But the more “better moments” we get, the more we wish our departed ones were here to be part of the stories they inspired. It’s been 20 years since I got to the end of the road. God has been gracious to give me many “better moments” including surviving a snake bite and life continues to surprise me every day. My mother’s corrections and affirmations continue to influence the kind of person I am today.

For everyone who is still asking the questions. There is nothing wrong with you. There is no expiry date to missing someone who passed on. One day, twenty or so years from now your “better moments” will creep up on you and warm your once frozen heart.

The Njugunahs representing about 25 years or so years ago

The Njugunahs representing about 25 years or so years ago. Do not look at the feet.

Hope.

Edited by Wanjiku Kimaru


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Sell. Bless. #SellToBless

Easter holidays are no longer what they used to be. Back in our days Easter was a big deal! Unlike our days, these days all schools have mid-term breaks. During out time, it was 10 weeks of uninterrupted learning. In fact, if you were unwell, your folks would wake you up early in the morning as if you were going to school, make you wear your uniform as if you were still going to school and then take you to hospital. After “seeing” the doctor our folks would make sure you join the rest of your classmates in class.

The good thing about “the good old days”, holidays were holidays. No private tuition,   no remedial or make up classes. Holidays were what they are meant to be; breaks. The only thing you did not have a break from was house chores. We all knew that before going out to play we had to wash dishes or clear the tables. Yes there were no house helps back then. If you had one, you would still be assigned your duties anyway.

Blessed bless back

April was always a rainy season. Many other things were predictable about April holidays. There was the Safari Rally and mind you this was a family event, then there were “the Jesus movies” and not forgetting it was lukwart (lugu) season. (I still have no idea what they were called in English)That’s what they’re called! Strangely, Easter holidays always seemed to fall on the first week of April. I don’t remember it being in March as it has been a couple of times.

There were two movies that would always make you cry regardless of how many times you watched them; After The Promise and The Jesus Movie. You were never too hardcore for these movies. The Jesus movie, I am sure that was not the name but I bet no one can remember the actual name was nothing like The Passion Of The Christ. Come to think about it why wasn’t the movie called Passion of Christ? So anyway after the movie we would cry ourselves silly.

My mum being a shrewd evangelist would use that chance to take me on a guilt trip. Oh she would have fun. It’s like she was cued right before the credits to remind of my “many sins”. She reminded me how every time I disobeyed her I was re-crucifying Christ. Boy wouldn’t that make me wail and promise to be a better obedient boy from that moment on. My mum would tell me that as a result resolution I was now born again. It felt good to have a fresh start but the “devil” in my friends made “my salvation” short lived.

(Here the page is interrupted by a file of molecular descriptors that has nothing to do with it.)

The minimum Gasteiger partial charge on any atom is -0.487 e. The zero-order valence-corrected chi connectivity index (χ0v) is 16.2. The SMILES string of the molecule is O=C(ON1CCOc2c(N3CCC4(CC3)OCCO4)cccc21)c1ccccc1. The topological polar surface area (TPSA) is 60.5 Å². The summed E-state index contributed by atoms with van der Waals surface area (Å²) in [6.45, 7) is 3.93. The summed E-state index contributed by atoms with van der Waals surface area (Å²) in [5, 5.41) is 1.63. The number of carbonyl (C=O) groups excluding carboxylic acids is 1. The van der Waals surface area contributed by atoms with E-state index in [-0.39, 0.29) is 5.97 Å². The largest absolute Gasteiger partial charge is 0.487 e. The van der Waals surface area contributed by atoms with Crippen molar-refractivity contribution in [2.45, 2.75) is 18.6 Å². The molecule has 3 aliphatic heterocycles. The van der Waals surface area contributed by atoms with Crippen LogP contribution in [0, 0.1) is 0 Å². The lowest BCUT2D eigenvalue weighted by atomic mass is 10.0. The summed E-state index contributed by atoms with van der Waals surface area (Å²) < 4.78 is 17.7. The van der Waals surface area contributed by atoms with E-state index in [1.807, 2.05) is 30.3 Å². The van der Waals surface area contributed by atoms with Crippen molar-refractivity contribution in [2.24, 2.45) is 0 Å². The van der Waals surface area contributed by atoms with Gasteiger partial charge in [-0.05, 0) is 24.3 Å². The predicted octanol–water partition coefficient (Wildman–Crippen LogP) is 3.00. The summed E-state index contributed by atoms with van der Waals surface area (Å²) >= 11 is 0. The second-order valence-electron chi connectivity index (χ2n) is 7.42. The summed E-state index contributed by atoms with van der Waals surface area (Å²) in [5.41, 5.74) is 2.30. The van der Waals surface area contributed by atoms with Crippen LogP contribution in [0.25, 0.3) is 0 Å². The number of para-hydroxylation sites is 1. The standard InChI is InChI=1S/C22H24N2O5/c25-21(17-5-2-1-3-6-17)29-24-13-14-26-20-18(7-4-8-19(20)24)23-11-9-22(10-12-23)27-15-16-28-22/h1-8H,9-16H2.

After The Promise (not mine, but the movie) was about a father fighting to bring home his children who had been taken away from him into different foster homes after his wife died. The story of how the lives of those children turned out was heart breaking. One of them never spoke again while the other was suffered crippling injuries. The struggle the father goes through to reunite his family and the joy of seeing the seemingly dysfunctional family become one again broke every ones heart.

Today here in Kenya there are many children who are living the “after the promise” kind of life. Some of them have a sad story of losing one or both of their parents while others have an even sadder story of not knowing their parents at all. Imagine what it would mean for you to live without your parents. Imagine not having the childhood memories that you have. The joy of getting a new dress or a new toy, the joy of sharing a meal with your extended family.

Sell to bless

We can never put a price tag to certain life experiences.  We can never trade the memories for anything because they eventually defined who we are today. We laughed, we cried, we hoped and anticipated. We were rewarded, we were denied. We gained and we lost. These experiences became a vital part of our childhood but they were not free. Someone paid the price for us to have the experience. They paid a price for us to have a roof on top of our heads and to be in good health to play with our friends. Someone paid the price for us to be in school to have the best of what we had. It was never free. It cost our parents.

Have you ever thought what a child who sleeps on a cold floor would feel the following day if he slept on a bed? Imagine what a kid in a children’s home would feel to be the first to wear a new dress or eat a meal that he has never had. To grow up healthy, every child needs to feel good about who they are and how they look. You and I have the power to shape the lives of the little angels who are in different children’s homes in Kenya. It is not their fault that they are in such circumstances and the little we do can seem inadequate and of little value.